- COVID-19 has ushered in a new bull market in biotech
- How blockchain will ensure the world never runs out of life-saving drugs
- My alma mater is helping bring hydrogen-powered cars to the world
In January, two urgent care physicians from Bakersfield, California – Dr. Daniel Erickson and Dr. Artin Massihi – had the foresight to order large quantities of COVID-19 tests.
Combined, both physicians have more than 40 years of experience dealing with viruses and respiratory infections. They knew what was coming.
And because they purchased the tests in advance, they could collect direct testing data from the population of Kern County, California. They ran thousands of tests on patients to try to understand COVID-19.
The local press knew that the physicians had done a lot of testing and requested that the data be shared. The physicians agreed.
Drs. Erickson and Massihi reported their results at the end of April. A local news channel broadcast the interview.
Positive results for COVID-19:
340 (6.5% of those tested)
Kern County population:
Projected numbers of cases in Kern County:
Deaths to date in Kern County:
Projected fatality rate:
0.026% [15/58,500] (less than influenza)
The doctors also shared serological testing data from Stanford University, and they determined that COVID-19 had likely reached 4.7 million people throughout California.
With 1,227 confirmed deaths in the state at the time of the interview, that results in a case fatality rate of 0.026%.
They communicated with a network of physicians across the country as well, who shared that hospital administrators were pressuring some doctors to claim COVID-19 as the cause of death on death certificates.
As we have written about before, the Centers for Disease Control and Prevention (CDC) sent explicit directions to hospitals around the country to do exactly that – a positive COVID-19 test confirmation is not required. Hospital administrators have just been following the CDC’s directions. Dr. Erickson spoke with doctors who were not comfortable with this.
The interview with the two physicians was posted on YouTube.
YouTube banned the video and took it down. YouTube claimed that the interview was “a violation of community guidelines.” Wow.
I have seen some terrible things that were not banned on YouTube, but this was.
A video of two practiced and professional physicians, sharing the data that they had collected from actual testing, was banned. This information is precisely what the world needs more of right now.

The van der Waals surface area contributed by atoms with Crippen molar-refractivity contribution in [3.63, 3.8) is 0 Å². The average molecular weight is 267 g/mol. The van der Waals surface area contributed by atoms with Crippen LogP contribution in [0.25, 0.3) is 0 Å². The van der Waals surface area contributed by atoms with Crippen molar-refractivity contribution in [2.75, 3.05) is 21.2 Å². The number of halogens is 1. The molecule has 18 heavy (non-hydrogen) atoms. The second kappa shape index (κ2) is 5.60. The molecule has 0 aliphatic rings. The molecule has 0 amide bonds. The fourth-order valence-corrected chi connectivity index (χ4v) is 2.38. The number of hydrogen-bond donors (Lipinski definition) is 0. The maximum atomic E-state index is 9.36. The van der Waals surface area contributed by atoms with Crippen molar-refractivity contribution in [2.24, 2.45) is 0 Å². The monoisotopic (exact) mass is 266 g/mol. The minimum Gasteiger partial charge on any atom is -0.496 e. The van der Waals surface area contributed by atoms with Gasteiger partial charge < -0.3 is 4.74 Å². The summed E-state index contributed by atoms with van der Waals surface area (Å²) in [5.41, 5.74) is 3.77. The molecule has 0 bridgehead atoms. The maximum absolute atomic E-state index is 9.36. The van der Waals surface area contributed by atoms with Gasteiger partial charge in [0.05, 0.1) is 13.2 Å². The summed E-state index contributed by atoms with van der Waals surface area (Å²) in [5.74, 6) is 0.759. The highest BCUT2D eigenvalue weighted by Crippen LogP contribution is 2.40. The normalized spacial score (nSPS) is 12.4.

This sets a dangerous precedent, and it’s not the first time. Google (owner of YouTube) and Facebook choose what we can and cannot view. If something doesn’t fit their narrative, it is shut down.
The tech community needs to do better. Media and advertising platforms need to permit independent thought and maintain impartial policies regarding what is posted on their platforms.
The information that Drs. Erickson and Massihi shared was not dangerous. It is precisely what we need more of while dealing with a virus that we don’t yet completely understand.
Now to our insights…
Applying synthetic biology to a COVID-19 vaccine…
COVID-19 is propelling the biotech sector into the spotlight. As a result, we’re at the start of a multiyear bull market in biotechnology. The pandemic has opened the doors for radically new approaches to vaccines and therapies, many of which were not taken that seriously before.
Take synthetic biology, for example. This is a therapeutic approach that seeks to mimic systems already found in nature. A company called Moderna is one of the leaders in this space.
Moderna made the news back in March when it brought a potential COVID-19 vaccine to Phase 1 clinical trials. What makes Moderna’s approach unique is that its vaccine uses messenger RNA (mRNA) to produce an immune response.
How does that work precisely?
The genetic code determines an organism’s traits and bodily functions. It’s a “genetic blueprint.” But the genes themselves don’t do the work. They require proteins to carry out specific functions.